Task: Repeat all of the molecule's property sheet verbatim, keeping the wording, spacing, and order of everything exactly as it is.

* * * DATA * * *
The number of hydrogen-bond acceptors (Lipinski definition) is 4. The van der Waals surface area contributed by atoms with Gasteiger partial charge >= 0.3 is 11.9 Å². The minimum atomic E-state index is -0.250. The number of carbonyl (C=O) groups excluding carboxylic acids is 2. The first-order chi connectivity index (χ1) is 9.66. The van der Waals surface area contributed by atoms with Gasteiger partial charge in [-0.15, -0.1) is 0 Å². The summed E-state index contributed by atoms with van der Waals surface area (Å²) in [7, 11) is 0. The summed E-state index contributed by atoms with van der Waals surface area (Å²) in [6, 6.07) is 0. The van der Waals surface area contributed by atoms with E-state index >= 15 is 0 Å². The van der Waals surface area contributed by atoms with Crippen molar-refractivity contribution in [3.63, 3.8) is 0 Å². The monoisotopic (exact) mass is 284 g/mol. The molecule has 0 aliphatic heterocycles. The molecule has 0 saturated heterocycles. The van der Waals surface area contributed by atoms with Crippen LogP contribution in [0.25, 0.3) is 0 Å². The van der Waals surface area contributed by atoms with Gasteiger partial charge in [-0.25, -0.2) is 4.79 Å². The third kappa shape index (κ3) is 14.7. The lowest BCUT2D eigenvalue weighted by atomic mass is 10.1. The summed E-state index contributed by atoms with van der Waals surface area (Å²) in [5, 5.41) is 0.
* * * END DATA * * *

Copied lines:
The number of hydrogen-bond acceptors (Lipinski definition) is 4. The van der Waals surface area contributed by atoms with Gasteiger partial charge >= 0.3 is 11.9 Å². The minimum atomic E-state index is -0.250. The number of carbonyl (C=O) groups excluding carboxylic acids is 2. The first-order chi connectivity index (χ1) is 9.66. The van der Waals surface area contributed by atoms with Gasteiger partial charge in [-0.15, -0.1) is 0 Å². The summed E-state index contributed by atoms with van der Waals surface area (Å²) in [7, 11) is 0. The summed E-state index contributed by atoms with van der Waals surface area (Å²) in [6, 6.07) is 0. The van der Waals surface area contributed by atoms with E-state index >= 15 is 0 Å². The van der Waals surface area contributed by atoms with Crippen molar-refractivity contribution in [3.63, 3.8) is 0 Å². The monoisotopic (exact) mass is 284 g/mol. The molecule has 0 aliphatic heterocycles. The molecule has 0 saturated heterocycles. The van der Waals surface area contributed by atoms with Crippen LogP contribution in [0.25, 0.3) is 0 Å². The van der Waals surface area contributed by atoms with Gasteiger partial charge in [-0.25, -0.2) is 4.79 Å². The third kappa shape index (κ3) is 14.7. The lowest BCUT2D eigenvalue weighted by atomic mass is 10.1. The summed E-state index contributed by atoms with van der Waals surface area (Å²) in [5, 5.41) is 0.